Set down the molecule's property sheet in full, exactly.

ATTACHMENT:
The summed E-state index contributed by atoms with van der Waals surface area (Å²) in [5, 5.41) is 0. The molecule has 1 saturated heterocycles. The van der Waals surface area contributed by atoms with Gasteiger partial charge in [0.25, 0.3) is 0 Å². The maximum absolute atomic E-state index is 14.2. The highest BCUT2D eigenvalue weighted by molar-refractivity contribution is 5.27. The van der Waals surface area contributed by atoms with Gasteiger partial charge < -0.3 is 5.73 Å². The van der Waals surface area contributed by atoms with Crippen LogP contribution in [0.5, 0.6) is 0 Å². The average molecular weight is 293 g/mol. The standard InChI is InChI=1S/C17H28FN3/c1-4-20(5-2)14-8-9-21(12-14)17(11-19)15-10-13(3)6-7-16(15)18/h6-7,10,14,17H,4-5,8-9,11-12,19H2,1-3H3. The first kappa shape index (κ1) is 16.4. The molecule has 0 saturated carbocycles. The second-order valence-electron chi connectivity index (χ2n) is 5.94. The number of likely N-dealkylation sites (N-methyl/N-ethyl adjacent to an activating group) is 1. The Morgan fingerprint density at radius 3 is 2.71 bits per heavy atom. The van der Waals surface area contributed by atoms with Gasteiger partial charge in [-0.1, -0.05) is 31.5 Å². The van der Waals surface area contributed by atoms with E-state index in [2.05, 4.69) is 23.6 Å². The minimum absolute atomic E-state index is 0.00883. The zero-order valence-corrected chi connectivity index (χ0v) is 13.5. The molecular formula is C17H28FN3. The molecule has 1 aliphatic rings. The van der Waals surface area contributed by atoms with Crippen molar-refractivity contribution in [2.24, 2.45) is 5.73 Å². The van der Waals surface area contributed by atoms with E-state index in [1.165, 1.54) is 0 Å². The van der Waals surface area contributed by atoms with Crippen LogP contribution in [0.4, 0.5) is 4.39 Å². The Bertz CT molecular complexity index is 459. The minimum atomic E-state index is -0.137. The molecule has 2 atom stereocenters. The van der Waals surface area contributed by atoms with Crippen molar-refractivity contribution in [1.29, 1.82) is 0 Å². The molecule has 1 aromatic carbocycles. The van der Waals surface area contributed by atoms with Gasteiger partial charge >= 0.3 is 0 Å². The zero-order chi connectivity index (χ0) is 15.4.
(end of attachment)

The summed E-state index contributed by atoms with van der Waals surface area (Å²) in [5, 5.41) is 0. The molecule has 1 saturated heterocycles. The van der Waals surface area contributed by atoms with Gasteiger partial charge in [0.25, 0.3) is 0 Å². The maximum absolute atomic E-state index is 14.2. The highest BCUT2D eigenvalue weighted by molar-refractivity contribution is 5.27. The van der Waals surface area contributed by atoms with Gasteiger partial charge < -0.3 is 5.73 Å². The van der Waals surface area contributed by atoms with Crippen LogP contribution in [0.5, 0.6) is 0 Å². The average molecular weight is 293 g/mol. The standard InChI is InChI=1S/C17H28FN3/c1-4-20(5-2)14-8-9-21(12-14)17(11-19)15-10-13(3)6-7-16(15)18/h6-7,10,14,17H,4-5,8-9,11-12,19H2,1-3H3. The first kappa shape index (κ1) is 16.4. The molecule has 0 saturated carbocycles. The second-order valence-electron chi connectivity index (χ2n) is 5.94. The number of likely N-dealkylation sites (N-methyl/N-ethyl adjacent to an activating group) is 1. The Morgan fingerprint density at radius 3 is 2.71 bits per heavy atom. The van der Waals surface area contributed by atoms with Gasteiger partial charge in [-0.1, -0.05) is 31.5 Å². The van der Waals surface area contributed by atoms with E-state index in [2.05, 4.69) is 23.6 Å². The minimum absolute atomic E-state index is 0.00883. The zero-order valence-corrected chi connectivity index (χ0v) is 13.5. The molecular formula is C17H28FN3. The molecule has 1 aliphatic rings. The van der Waals surface area contributed by atoms with Crippen molar-refractivity contribution in [2.24, 2.45) is 5.73 Å². The van der Waals surface area contributed by atoms with E-state index in [1.165, 1.54) is 0 Å². The van der Waals surface area contributed by atoms with Crippen LogP contribution in [0.4, 0.5) is 4.39 Å². The Bertz CT molecular complexity index is 459. The minimum atomic E-state index is -0.137. The molecule has 2 atom stereocenters. The van der Waals surface area contributed by atoms with Crippen molar-refractivity contribution in [1.29, 1.82) is 0 Å². The molecule has 1 aromatic carbocycles. The van der Waals surface area contributed by atoms with Gasteiger partial charge >= 0.3 is 0 Å². The zero-order chi connectivity index (χ0) is 15.4.